Uber is the ride-sharing tech giant that promises transportation at an affordable price, lower than that of traditional taxi companies. Until recently, that transportation has been limited to the able-bodied. Numerous lawsuits have targeted Uber for disability discrimination, citing the inaccessibility of their vehicles and an unwillingness of drivers to transport people with manual wheelchairs or service animals.

In December, though, there was some good press: Uber had introduced the ability to reserve wheelchair accessible vehicles (with ramps to accommodate powered chairs) in its Washington, D.C. market. Similar options had already been available in a handful of other cities, including Austin, Texas and San Francisco, California.

The purpose of Uber is to connect consumers to a low-cost, point-to-point transportation option that is both quick and easy to use. In the cities where the company has implemented the uberACCESS, uberWAV or uberTAXI wheelchair accessible services, wait times are often exceedingly long, or the service is not regularly available. While these shortcomings have been reported on extensively by the media, they have failed to address the elephant in the room: price.

Wheelchair Accessible Uber Is A Rip-off

The cost of UberWAV in Washington, D.C. does not fulfill the requirement of equal access and equal fare that is imposed on traditional cab companies by the ADA. In the nation’s capital, a standard Uber X (accessible only to the able-bodied) operates based on the following fare schedule (source):

Base Fare: $1.15
Per Minute: $0.17
Per Mile: $1.02
Booking Fee: $1.35
Cancellation Fee: $5.00

Compared to regular cabs in the District, it’s a great deal. That’s why Uber has experienced such success in business. People use Uber because it allows them to save significant amounts of money on transportation. But read what Uber says about their Washington, D.C. service for wheelchair users (source):

The cost of a wheelchair accessible vehicle ride is the standard taxi meter rate, plus the standard uberTAXI $2 booking fee. We’ll be reimbursing riders requesting wheelchair accessible vehicles for the $2 booking fee through 1/31/16.

*Please note: a 20% gratuity is automatically added for all uberTAXI rides by default, but riders can change this amount in the account settings online.

Here’s the secret: For wheelchair users requesting an accessible Uber in D.C., the company is only connecting you with one of the local cab companies. You won’t get Uber’s discounted rate – you’ll instead pay the city’s standard cab fare. Oh, and they’re collecting a $2.00 booking fee to boot. The “standard taxi meter rate” you’ll be paying for a ride originating in the District is based on the following schedule (source):

Flag Drop (First 1/8 mile): $3.25
Per Mile: $2.16
Wait time per minute (stopped or below 10 mph): $0.41
Trip surcharge: $0.25
Additional passengers: $1.00 each
Declared Snow Emergency Fee: $15.00

Those prices aren’t reflective of the affordable rates that able-bodied riders are entitled to. You’d get the same deal calling the taxi cab company directly and cutting out the middle man. Sure, using an app might be easier than calling or texting your request, but the financial benefit goes to Uber, who is taking a cut of your metered fare.

The positive press Uber has received is undeserved. The company has done nothing more than piggyback onto the existing accessible transportation options. What Uber’s corporate office calls “a step in the right direction” isn’t really a step at all. There is no expansion of access, no increase in the availability of accessible transportation, and no cost savings.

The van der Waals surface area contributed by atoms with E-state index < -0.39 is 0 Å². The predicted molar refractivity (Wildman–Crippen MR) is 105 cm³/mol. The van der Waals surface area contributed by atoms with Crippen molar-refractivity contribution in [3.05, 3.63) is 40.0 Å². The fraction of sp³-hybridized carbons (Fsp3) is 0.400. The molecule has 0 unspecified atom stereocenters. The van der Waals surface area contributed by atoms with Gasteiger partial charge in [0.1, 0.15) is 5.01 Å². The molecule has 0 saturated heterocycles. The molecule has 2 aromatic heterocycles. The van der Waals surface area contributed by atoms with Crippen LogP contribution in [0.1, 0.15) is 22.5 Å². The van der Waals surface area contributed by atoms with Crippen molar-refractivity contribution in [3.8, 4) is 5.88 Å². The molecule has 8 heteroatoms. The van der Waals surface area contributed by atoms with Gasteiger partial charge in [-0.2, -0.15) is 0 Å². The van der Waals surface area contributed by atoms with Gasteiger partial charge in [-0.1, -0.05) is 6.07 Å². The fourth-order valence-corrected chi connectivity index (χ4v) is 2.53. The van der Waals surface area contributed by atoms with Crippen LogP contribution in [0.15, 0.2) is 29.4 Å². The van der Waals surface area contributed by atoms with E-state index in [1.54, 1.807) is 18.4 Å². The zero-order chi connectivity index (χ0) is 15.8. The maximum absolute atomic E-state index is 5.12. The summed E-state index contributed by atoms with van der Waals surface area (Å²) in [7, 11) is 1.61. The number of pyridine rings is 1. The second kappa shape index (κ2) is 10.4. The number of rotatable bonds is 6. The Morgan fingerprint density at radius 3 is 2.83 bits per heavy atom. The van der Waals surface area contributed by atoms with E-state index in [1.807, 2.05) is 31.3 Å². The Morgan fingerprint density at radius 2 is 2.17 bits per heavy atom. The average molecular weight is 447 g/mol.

In most cases, requests for uberACCESS and uberWAV are outsourced to the local taxi companies – not private Uber drivers. In the cities where Uber does offer an option to reserve wheelchair accessible transportation, rates are either equal to those of local taxi companies (Chicago, D.C., New York City, etc.) or higher (Los Angeles, San Francisco, etc.). In many of those cities, rate tables for wheelchair accessible vehicles are not even listed on Uber’s website.

Bottom Line

Uber has gone to great lengths to paint the picture that they are working to expand access to transportation for people with disabilities. It’s a lie. The company has orchestrated a way, in many markets, to take a cut of the fares for accessible transportation that was already available to the disabled.

In the cities where Uber’s accessible vehicles are sourced from outside the local taxi companies, fares have been tied to the expensive uberSUV schedule, which far exceeds the standard local cab fare. The only equitable solution is for Uber to implement a pricing structure for wheelchair users that matches those of the uberX or uberXL platforms. Vans like the Dodge Caravan and Honda Odyssey are offered under the the company’s affordable uberXL segment. It is discriminatory for the accessible versions of a vehicle type to be priced higher, and it is a violation of the ADA.

In examining the numbers, it is clear that wheelchair users are better off cutting out the middle man (Uber) and reserving accessible transportation directly through the local cab companies. Although the Uber brand has become synonymous with value, no such savings are available to wheelchair users requiring an adapted vehicle. In my opinion, the accessible Uber proposition is a disingenuous sham.

HELP ME EXPOSE Uber for what it is – a company that discriminates against riders on the basis of disability. Share this story on Facebook and Twitter so that we can lift the shroud and promote equal access to transportation for ALL people.

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